Serving as a pastor, I have met many people who do not honor their parents and, sometimes, even dishonor them. Whether their lives will be long on the earth I don’t know; I do know that many of them have struggled to enjoy the life they have had. Honoring one’s parents is a critical component of having an enjoyable life.

But how does one honor a mother who was not honorable? A woman once told me how, when she was a child, her mother would have men over to the house weekly and even allowed them to stay after she left for work. Some of these men sexually abused her repeatedly. Could anyone honor such a mother? Sometimes, the choice not to dishonor is all the honor a person can render.

Usually, the issue is not so black and white. Most moms do well in many things and fail in a few. Both the good things and the failures leave an impression. To honor mom, a child must pay tribute to the good she has done, including the great good of giving life, and forgive the wrongs she has done.

The humility, perspective, and confidence in God that are required to honor a parent, understand her failures, and forgive her wrongs are some of the main ingredients in a life that can be enjoyed. People who are haunted by their childhood can receive grace to honor their moms for what is honorable and to forgive what is not. To do so is an important step in driving away the specter of the past and establishing a life that can be enjoyed in the present.

First published by Gatehouse Media

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Blackmail-proof: A Life Without Secrets

My wife Karen got an email from a scammer this week, blackmailing her and demanding a payment of $1,000 in bitcoin.

The scammer claimed to be a hacker who had accessed her email account, embedded a keylogger and had taken control of her screen, network camera, and all her other devices. Since my wife only has one device, a laptop, taking control of all her devices is not nearly as impressive as the scammer hoped to portray.

The email was purportedly sent from my wife’s own email account, which the scammer claimed was proof that he/she had hacked the account. When my wife showed me the email, I immediately checked its source which, in spite of the scammer’s claims, was not from her account.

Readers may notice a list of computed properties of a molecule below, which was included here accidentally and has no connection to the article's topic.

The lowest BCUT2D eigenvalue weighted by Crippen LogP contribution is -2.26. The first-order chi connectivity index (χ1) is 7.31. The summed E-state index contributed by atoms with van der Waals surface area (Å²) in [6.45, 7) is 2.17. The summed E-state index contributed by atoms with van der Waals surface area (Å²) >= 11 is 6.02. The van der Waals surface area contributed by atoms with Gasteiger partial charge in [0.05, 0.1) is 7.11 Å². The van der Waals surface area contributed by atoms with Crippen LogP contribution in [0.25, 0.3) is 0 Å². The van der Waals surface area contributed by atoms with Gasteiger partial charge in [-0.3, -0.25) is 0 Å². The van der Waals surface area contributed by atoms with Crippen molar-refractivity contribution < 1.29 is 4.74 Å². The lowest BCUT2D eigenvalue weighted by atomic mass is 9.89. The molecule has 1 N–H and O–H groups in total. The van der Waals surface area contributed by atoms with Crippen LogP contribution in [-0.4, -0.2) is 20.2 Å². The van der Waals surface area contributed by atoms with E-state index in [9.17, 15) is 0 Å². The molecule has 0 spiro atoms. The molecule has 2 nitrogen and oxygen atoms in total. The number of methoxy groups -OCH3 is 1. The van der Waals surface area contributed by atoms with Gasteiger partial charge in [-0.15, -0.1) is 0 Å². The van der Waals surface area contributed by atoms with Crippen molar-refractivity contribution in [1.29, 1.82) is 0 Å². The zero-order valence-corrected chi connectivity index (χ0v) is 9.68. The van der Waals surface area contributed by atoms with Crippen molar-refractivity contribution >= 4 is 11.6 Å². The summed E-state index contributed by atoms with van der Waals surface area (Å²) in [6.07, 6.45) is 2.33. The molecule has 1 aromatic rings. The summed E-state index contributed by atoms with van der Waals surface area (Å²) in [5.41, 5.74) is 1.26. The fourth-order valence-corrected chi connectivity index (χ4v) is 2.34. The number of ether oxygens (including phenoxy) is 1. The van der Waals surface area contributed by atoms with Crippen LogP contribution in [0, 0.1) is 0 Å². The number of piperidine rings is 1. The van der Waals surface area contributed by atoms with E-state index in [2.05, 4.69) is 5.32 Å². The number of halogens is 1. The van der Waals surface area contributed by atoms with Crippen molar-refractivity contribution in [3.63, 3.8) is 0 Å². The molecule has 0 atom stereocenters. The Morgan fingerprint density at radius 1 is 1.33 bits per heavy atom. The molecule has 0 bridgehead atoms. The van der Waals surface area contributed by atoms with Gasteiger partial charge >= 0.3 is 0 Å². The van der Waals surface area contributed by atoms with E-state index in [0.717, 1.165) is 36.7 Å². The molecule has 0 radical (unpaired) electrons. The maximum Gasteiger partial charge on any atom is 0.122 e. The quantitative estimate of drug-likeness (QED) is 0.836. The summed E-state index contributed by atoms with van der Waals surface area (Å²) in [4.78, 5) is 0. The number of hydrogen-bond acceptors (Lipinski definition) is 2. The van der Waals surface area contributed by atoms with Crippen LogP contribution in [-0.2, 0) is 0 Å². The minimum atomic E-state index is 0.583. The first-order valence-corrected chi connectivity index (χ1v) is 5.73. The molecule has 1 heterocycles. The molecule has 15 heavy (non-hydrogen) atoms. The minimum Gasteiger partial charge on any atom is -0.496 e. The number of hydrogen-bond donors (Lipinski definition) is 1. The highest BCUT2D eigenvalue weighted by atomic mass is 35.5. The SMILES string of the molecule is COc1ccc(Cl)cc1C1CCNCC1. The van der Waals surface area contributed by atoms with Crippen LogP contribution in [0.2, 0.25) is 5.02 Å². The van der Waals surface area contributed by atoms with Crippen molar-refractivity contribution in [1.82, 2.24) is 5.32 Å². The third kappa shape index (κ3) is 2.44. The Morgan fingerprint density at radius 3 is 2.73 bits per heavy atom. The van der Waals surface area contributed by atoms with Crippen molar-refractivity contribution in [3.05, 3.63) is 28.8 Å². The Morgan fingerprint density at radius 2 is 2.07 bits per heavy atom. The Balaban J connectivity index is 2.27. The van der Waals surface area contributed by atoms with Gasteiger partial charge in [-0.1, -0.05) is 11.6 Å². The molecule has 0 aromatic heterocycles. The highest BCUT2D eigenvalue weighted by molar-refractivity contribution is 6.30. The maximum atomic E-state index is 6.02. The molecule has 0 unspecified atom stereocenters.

Dennis, our internet provider’s support whiz, told me that this scam is hitting large numbers of people. The scam rests on the “hacker’s” claim that he/she had introduced a special program that links users to a porn site. The scammer then claims to have video of his target, captured through the computer’s camera, using that link to watch pornographic videos. He then threatens to release the video and a backup of compromising files to all the victim’s contacts, “such as family members, colleagues, etc.”

When I read the email, I wanted to report this evil person to the authorities and did. My wife was more nonchalant. Even if this person were a real hacker who had succeeded in taking control of her computer; even if the hacker released her files and published a list of all the websites she had visited, it would not compromise her in any way. My wife is the same person in private that she is in public. She’s not hiding anything.

This scam only works because many people are hiding something and would suffer serious harm if their secret – in this case, their private internet browsing – was made public. How many people, I wonder, terrified at the prospect of being exposed, have purchased $1,000 in bitcoin to pay off the blackmailer? And I wonder if the blackmailer ever really stops at $1,000.

If everyone was like my wife, this scam would be powerless. To be the same person in private that one is in public is liberating. People who live like this need never look over their shoulder. There is nothing in the past that is going to overtake them.

This is exactly the kind of liberated life Jesus instructed his followers to live. When they sin – and everyone sins – they are to confess their sin to God and, when appropriate, to each other. By doing so, they make their freedom unassailable.

Jesus was plain-spoken about this. He told his students (more than once) that “there is nothing hidden that will not be disclosed, and nothing concealed that will not be known or brought out into the open.” People who are busy looking over their shoulders might also want to look up. If earth doesn’t expose their secrets, heaven will.

This is the teaching of the biblical writers in both testaments. “God,” says St. Paul, “will judge the secrets of people’s hearts.” He “will bring to light what is hidden in darkness.” The author of Hebrews concurs: “Nothing in all creation is hidden from God’s sight. Everything is uncovered and laid bare before the eyes of him to whom we must give account.”

When the writer and pastor John Ortberg decided, “I don’t want to have any secrets anymore,” and told his friend all the things of which he was most ashamed, he walked out of that meeting a free man. This kind of transparency is a necessity for those who wish to walk, as the Apostle John described it “in the light.”

St. Paul went even further. Not only are the people of Jesus to walk in the light, without keeping guilty secrets, they are to become light. He wrote, “For you were once darkness, but now you are light in the Lord. Live as children of light.”

A life that shines, without secrets and the fears that go along with them. This kind of life is possible for people who undergo spiritual transformation in the way of Jesus.

Published by Gatehouse Media, 5/4/2019